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SAUDI ARABIA executed three soldiers for “high treason,” the reactionary Gulf kingdom’s defence ministry confirmed on Saturday, as battle intensifies in the oil-rich Yemeni region of Marib.
The trio, identified as Mohammed bin Ahmed, Shaher bin Issa and Hamoud bin Ibrahim were found guilty of “the crime of high treason in co-operation with the enemy” in a way that threatens the kingdom and its military interests, a statement said.
It did not clarify who the three soldiers were accused of colluding with, however Saudi Arabia has a long-standing regional rivalry with Iran, which it accuses of supporting Houthi rebels who they are fighting in Yemen.
A 2014 uprising saw the Houthis overrun the capital Sanaa and much of northern Yemen, with the government of president Abdrabbuh Mansur Hadi forced to flee to Aden, which he declared the temporary capital in March 2015.
A Saudi-led coalition bombing campaign began soon after with tactical and military support from Britain, France and the US.
Investigations into potential war crimes have been instigated, with Riyadh accused of deliberately targeting infrastructure, including schools, hospitals and roads.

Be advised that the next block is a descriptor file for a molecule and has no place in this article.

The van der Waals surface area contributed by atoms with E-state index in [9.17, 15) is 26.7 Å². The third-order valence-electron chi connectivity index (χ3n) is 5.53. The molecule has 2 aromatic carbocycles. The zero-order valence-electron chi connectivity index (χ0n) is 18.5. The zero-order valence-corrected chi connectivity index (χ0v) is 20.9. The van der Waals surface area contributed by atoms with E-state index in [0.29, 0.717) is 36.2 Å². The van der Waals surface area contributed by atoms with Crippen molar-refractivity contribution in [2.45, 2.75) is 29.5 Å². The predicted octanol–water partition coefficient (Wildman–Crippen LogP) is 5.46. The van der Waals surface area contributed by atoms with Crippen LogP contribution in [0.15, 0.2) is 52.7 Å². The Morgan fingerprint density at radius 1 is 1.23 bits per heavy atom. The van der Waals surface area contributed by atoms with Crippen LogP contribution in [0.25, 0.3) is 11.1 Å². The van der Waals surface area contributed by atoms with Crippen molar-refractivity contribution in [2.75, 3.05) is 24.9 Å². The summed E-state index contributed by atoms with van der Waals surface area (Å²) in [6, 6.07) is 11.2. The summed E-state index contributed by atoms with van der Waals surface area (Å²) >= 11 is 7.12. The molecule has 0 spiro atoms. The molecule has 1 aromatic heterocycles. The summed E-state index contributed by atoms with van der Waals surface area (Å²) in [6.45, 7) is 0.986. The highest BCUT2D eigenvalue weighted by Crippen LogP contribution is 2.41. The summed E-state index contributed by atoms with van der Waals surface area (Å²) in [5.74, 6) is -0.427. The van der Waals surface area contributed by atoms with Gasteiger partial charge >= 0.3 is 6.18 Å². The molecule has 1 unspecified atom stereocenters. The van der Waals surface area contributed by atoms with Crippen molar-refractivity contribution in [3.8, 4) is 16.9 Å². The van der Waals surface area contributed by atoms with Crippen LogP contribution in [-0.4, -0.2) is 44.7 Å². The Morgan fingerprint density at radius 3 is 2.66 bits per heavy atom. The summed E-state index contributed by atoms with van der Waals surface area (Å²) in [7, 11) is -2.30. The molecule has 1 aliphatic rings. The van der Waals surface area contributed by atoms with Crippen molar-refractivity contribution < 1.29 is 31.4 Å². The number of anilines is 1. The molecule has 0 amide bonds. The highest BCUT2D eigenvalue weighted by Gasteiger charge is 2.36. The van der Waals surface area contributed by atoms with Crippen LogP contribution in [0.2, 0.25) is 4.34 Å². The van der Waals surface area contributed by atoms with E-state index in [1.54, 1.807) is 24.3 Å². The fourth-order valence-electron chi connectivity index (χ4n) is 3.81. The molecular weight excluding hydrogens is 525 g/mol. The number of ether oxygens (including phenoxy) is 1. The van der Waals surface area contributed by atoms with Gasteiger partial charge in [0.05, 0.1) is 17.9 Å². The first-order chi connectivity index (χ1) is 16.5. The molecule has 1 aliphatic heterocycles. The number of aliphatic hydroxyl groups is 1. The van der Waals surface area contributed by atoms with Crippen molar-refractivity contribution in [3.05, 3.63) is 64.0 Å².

The United Nations has warned that Yemen is on the brink of the world’s worst famine in a century as a result of the bombing and a blockade of the port of Hodeida, which has stopped food and medical supplies from reaching the population.
Battle has intensified with at least 53 pro-government and Houthi fighters killed over the weekend as the rebels try to seize control of Marib, the ousted government’s last significant pocket of territory in the north.
“The rebels have managed to seize a bit of territory” in the latest fighting north-west of the city, a pro-government military source said, adding that they did not threaten the city of Marib itself.
The same source said 22 government soldiers, including five officers, had been killed, along with 31 rebels.
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